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Get ready, VR’s about to go mainstream

Technology & Data

Get ready, VR’s about to go mainstream


Nikki Retallick shares why and how brands should jump on the virtual reality bandwagon. 

If Australian media agencies are a reliable indicator, it’s only a matter of time before virtual reality (VR) goes mainstream. With 65 percent of local media agencies currently buying VR digital video or planning to buy it in the next 12 months, according to AOL research, expect to be strapping on a headset in the near future if you haven’t already.

During the 2016 calendar year, 216,000 virtual VR headsets were sold in Australia, according to technology analyst firm Telsyte. With mobile VR taking approximately 70 percent share of units sold, almost half of all device revenues were generated by the Sony PlayStation VR, which has experienced strong inunnamed (5)itial demand from gamers.

There’s no doubt the advent of VR hardware – Facebook’s Oculus Rift, HTC’s Vive and Microsoft’s mixed-reality (MR) HoloLens, in addition to Sony’s PlayStation VR – is fast positioning immersive, interactive video as a platform that rethinks how we work, play, share and collaborate. Here in Australia, AOL research tells us that 11 percent of consumers expect to be watching more virtual reality video in 2017 while 8 percent say the same thing about AR. According to Business Wire, worldwide, spending on augmented and virtual reality is forecast to reach $US13.9 billion in 2017, with another report from Tech Crunch suggests consumer spend on VR hardware and software could hit $US21.8 billion by 2020. 

We know the technology world believes VR (and AR/MR) is going to drive the next generation of consumer and business experiences. One of the world’s oldest tech companies, HP, recently staked a claim in the space, while Facebook plans to invest more than $US3 billion in VR over the next decade. What really interests me, however, is how this medium is going to evolve to enable brands to talk to consumers and the richness of the associated individual-level data that could be collected along the way. 

At SXSW last year, John Rousseau from digital experience company Artefact made the point that VR allows us to mainline into a user’s consciousness. As a brand, that’s an incredibly powerful tool to have at your disposal. Instead of sitting back and waiting to see what this new wave of technology will do, if you haven’t already you need to start thinking about how to utilise it to make meaningful connections with consumers now.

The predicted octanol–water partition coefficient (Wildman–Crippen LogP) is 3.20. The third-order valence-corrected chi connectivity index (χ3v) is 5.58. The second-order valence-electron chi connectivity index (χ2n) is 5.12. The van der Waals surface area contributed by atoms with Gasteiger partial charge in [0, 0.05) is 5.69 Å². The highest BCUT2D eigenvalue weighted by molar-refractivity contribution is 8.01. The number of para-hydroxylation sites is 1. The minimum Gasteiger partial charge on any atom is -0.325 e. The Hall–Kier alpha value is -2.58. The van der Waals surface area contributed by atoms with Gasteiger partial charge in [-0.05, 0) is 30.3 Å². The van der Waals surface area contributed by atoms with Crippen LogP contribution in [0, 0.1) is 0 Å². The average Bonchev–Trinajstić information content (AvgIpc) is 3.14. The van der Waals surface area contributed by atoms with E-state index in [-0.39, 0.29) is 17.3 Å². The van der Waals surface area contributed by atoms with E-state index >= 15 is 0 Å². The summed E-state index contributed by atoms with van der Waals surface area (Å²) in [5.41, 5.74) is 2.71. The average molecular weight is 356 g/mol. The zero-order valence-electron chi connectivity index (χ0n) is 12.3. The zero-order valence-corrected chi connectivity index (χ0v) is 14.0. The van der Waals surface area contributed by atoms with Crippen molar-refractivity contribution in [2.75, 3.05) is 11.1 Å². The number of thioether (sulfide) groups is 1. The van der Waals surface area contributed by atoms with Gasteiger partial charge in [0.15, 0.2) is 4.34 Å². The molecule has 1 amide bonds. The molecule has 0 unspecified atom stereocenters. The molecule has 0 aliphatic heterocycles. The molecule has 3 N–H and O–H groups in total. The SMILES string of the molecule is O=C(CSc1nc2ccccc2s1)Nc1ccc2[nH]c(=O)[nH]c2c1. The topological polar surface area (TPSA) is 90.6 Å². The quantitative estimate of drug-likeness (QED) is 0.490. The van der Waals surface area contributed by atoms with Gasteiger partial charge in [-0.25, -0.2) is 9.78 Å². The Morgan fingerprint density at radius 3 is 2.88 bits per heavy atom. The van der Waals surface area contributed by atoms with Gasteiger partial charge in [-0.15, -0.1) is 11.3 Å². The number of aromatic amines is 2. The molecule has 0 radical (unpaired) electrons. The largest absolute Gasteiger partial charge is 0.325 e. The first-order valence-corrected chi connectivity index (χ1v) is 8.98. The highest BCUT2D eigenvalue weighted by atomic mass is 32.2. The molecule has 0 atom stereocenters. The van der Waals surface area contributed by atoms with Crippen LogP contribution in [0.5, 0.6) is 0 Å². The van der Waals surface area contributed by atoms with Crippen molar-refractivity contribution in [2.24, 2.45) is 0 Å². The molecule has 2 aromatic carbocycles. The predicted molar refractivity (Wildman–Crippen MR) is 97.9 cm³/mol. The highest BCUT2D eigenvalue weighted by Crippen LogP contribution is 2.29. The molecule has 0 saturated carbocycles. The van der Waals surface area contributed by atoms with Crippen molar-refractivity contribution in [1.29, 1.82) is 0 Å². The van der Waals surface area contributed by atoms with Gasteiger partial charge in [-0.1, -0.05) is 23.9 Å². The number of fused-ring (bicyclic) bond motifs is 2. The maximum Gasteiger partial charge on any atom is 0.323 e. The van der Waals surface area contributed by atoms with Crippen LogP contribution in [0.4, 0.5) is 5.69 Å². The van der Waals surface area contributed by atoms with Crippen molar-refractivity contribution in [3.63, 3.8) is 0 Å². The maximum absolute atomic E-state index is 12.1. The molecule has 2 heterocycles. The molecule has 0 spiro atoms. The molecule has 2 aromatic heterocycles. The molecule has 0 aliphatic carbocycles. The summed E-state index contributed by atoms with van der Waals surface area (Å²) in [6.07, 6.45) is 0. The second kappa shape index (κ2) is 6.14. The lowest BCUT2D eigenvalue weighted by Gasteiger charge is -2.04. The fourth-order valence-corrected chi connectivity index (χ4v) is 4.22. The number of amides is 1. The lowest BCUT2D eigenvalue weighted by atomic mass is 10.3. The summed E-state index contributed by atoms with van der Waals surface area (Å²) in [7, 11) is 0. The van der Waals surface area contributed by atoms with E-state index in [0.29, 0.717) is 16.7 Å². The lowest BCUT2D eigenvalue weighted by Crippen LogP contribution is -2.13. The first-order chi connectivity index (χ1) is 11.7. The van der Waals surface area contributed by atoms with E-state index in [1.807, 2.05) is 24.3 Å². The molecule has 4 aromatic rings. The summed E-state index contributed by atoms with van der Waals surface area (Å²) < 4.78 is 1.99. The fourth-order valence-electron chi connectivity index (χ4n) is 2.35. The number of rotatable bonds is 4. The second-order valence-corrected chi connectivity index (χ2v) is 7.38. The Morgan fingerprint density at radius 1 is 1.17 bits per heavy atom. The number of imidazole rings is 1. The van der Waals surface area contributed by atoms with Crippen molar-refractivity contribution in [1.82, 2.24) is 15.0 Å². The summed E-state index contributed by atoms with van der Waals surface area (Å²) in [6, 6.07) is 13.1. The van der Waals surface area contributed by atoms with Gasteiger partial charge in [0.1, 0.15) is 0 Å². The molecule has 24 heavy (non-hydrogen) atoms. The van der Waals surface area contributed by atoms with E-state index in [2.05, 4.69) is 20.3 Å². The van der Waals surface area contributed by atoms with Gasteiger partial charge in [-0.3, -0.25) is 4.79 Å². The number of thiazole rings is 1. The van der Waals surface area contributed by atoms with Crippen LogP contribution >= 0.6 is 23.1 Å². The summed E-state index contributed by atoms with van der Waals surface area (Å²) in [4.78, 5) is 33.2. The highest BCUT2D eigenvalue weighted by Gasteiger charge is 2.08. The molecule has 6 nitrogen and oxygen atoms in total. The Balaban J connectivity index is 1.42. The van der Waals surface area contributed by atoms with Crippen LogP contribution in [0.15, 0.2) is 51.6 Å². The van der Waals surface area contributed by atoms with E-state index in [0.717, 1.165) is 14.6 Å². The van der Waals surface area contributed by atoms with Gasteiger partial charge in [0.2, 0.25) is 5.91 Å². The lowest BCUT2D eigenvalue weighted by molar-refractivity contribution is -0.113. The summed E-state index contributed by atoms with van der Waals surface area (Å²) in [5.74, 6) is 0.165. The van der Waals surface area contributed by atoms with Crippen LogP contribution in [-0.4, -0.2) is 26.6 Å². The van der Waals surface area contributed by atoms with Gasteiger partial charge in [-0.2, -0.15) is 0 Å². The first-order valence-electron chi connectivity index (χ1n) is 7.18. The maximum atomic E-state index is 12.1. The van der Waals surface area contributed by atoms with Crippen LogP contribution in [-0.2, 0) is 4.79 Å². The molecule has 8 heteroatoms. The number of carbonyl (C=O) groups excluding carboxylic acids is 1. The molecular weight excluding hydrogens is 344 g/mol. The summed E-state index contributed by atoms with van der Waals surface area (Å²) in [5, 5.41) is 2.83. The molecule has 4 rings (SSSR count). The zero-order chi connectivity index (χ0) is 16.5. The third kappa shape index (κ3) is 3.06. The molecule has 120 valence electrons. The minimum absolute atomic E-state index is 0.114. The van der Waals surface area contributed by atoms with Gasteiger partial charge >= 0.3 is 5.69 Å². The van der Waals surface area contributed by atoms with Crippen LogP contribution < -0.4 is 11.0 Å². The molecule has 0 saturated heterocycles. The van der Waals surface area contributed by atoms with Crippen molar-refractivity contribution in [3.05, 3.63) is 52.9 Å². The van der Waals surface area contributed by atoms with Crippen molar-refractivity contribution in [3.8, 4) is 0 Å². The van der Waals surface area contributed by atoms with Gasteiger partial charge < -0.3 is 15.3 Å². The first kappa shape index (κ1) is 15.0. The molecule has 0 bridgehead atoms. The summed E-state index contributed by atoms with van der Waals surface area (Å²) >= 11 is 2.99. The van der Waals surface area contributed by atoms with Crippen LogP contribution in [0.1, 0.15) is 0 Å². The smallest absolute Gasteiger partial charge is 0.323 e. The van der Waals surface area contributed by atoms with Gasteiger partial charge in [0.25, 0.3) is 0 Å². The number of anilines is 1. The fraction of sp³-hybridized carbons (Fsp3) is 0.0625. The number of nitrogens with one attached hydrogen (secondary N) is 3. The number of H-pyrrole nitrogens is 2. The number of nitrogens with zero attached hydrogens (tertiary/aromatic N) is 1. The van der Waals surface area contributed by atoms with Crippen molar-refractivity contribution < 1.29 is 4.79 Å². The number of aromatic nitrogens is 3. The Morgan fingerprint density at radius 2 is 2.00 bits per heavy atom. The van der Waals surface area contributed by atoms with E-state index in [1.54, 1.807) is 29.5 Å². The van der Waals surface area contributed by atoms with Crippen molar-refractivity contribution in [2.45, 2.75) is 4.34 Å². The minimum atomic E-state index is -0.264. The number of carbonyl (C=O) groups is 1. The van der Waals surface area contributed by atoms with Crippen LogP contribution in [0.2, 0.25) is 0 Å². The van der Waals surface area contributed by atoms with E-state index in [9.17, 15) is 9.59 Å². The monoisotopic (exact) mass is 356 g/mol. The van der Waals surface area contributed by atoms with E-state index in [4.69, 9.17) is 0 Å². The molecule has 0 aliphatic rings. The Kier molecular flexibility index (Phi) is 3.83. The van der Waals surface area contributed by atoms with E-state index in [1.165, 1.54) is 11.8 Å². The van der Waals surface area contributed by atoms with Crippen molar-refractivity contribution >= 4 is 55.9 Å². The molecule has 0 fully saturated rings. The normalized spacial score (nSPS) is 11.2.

By getting the jump on this now before we reach a consumer adoption tipping point, we have the opportunity to learn from the issues facing other mediums. Elsewhere in the digital ecosystem, we’re seeing consumers block lazy and intrusive advertising efforts. We must prevent this from happening as brands start to seek out consumers in this new, highly interactive and highly immersive environment.

Unwanted, interruptive executions go against the very nature of what VR, AR and MR are designed for. Instead of being a distraction from forms of entertainment consumers are enjoying, these formats have the potential to create mind-blowing brand experiences that consumers opt into – by choice. This is perhaps the format’s greatest asset and when used correctly, it has the power to be a potent marketing approach, even after the novelty wears off.

You only need to look at recent examples to see that VR is, almost literally, another world of escapism. Already NASA is making it possible to be transported to Mars with astronaut Buzz Aldrin and locally, Qantas has produced its own VR app designed to get travellers excited about visiting Australian destinations such as Uluru and Kakadu. In April, Partner Studio by AOL worked with production company UNIT9 and media agency OMD on a mixed reality experience for the Microsoft HoloLens ahead of the premiere of Sony Pictures Animation’s Smurfs: The Lost Village. The brand-led MR experience saw users join Smurfette and friends on a race through a forbidden forest filled with magical creatures as the digital world was layered on top of the real one.

The way I see it, this technology has the power to reinvent traditional marketing staples such as movie trailers – imagine a trailer that puts you in the hot seat as the hero taking on the bad guys or even hitching a ride on a dragon? Or it can be used to get people excited about real life experiences such as a visit to a theme park, with a taste of the rides before you even purchase a ticket. There’s so much scope to bring your business to life virtually for your consumers, as well as your internal stakeholders.

VR has the potential to open up incredible new ways of connecting within a broad range of verticals. Much like me, you’re probably already envisaging applications from retail to entertainment, travel to automotive, healthcare and many, many more.

With AOL research suggesting that 79 percent of Australian media buyers believe new video formats will provide a better consumer experience, now is the time to deep dive into this realm to find the best ways to engage with audiences. It can only be a win for the marketing industry in the long run. It would be an understatement to say I’m excited to be getting in on this early. Let’s see where this brave new world can take us.


Nikki Retallick is head of data and attribution at AOL APAC.




Image copyrightKaspars Grinvalds / 123rf



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